The other reason that The Trouble With Harry was so pivotal in Hitchcock’s career is that is more or less led to the development of Alfred Hitchcock Presents, the iconic television series where Hitchcock was allowed to indulge the macabre sense of humor more regularly than he was in his films. While Hitchcock didn’t have a lot to do with the actual stories told in that series—he personally only directed about one or two episodes a year—but he did have those famous openings and closings where he could let loose. (And Hitchcock loved doing those intros and outros.) The Trouble With Harry taught Hitchcock that it was OK to be funny. Or maybe more aptly, it taught the TV networks that it was OK if Hitchcock was funny.
Shirley MacLaine plays Jennifer Rogers, the widow of the now-dead Harry in her film debut. (It’s OK, they make it clear that Harry was an abusive jerk.) The story of how MacLaine got the part is too good to pass up. Hitchcock’s assistant director, Herbert Coleman, had heard from his daughter how much she loved the Broadway musical The Pajama Game was and that he should check it out because there were actors in that play that he might be interested in. In particular, she praised Carol Haney, who played Gladys.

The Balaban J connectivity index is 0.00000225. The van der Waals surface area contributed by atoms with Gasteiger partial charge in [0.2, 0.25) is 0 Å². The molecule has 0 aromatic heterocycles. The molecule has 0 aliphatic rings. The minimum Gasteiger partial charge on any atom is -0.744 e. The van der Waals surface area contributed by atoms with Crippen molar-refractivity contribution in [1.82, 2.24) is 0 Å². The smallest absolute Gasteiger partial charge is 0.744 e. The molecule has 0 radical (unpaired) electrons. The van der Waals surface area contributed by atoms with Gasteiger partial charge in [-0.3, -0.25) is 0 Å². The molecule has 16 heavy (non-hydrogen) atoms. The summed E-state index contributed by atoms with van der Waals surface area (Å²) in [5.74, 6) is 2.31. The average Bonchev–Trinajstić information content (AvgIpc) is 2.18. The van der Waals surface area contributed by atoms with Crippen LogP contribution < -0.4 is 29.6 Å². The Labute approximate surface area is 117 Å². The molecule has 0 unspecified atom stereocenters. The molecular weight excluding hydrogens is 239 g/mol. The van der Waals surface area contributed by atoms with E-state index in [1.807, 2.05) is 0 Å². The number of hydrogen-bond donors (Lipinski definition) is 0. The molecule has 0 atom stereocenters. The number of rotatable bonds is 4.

So Coleman goes to see The Pajama Game and is blown away by Haney and realizes that she’d be perfect for Jennifer in The Trouble With Harry, which they were casting at the time. So after the performance he checks in backstage with the play’s producer and asks if he can talk to Haney. Except that Haney wasn’t there. She had earlier broken her foot and the actress Coleman had seen on the stage was actually her understudy, Shirley MacLaine.
Obviously MacLaine got the part and went on to stardom. And no one bothered to ask how the 20-year-old MacLaine’s character had been married twice and already had a five-year old son. I think it’s safe to assume that the part of Jennifer was a bit older than MacLaine was. Certainly she adds a lot of impish charm to the part.
Here’s a trailer for The Trouble With Harry.
Welcome back to everyone who skips the music and movies.
Tonight’s question concerns the playoffs and according to Fangraphs, there’s an 83.3 percent chance that it’s going to directly affect the Cubs.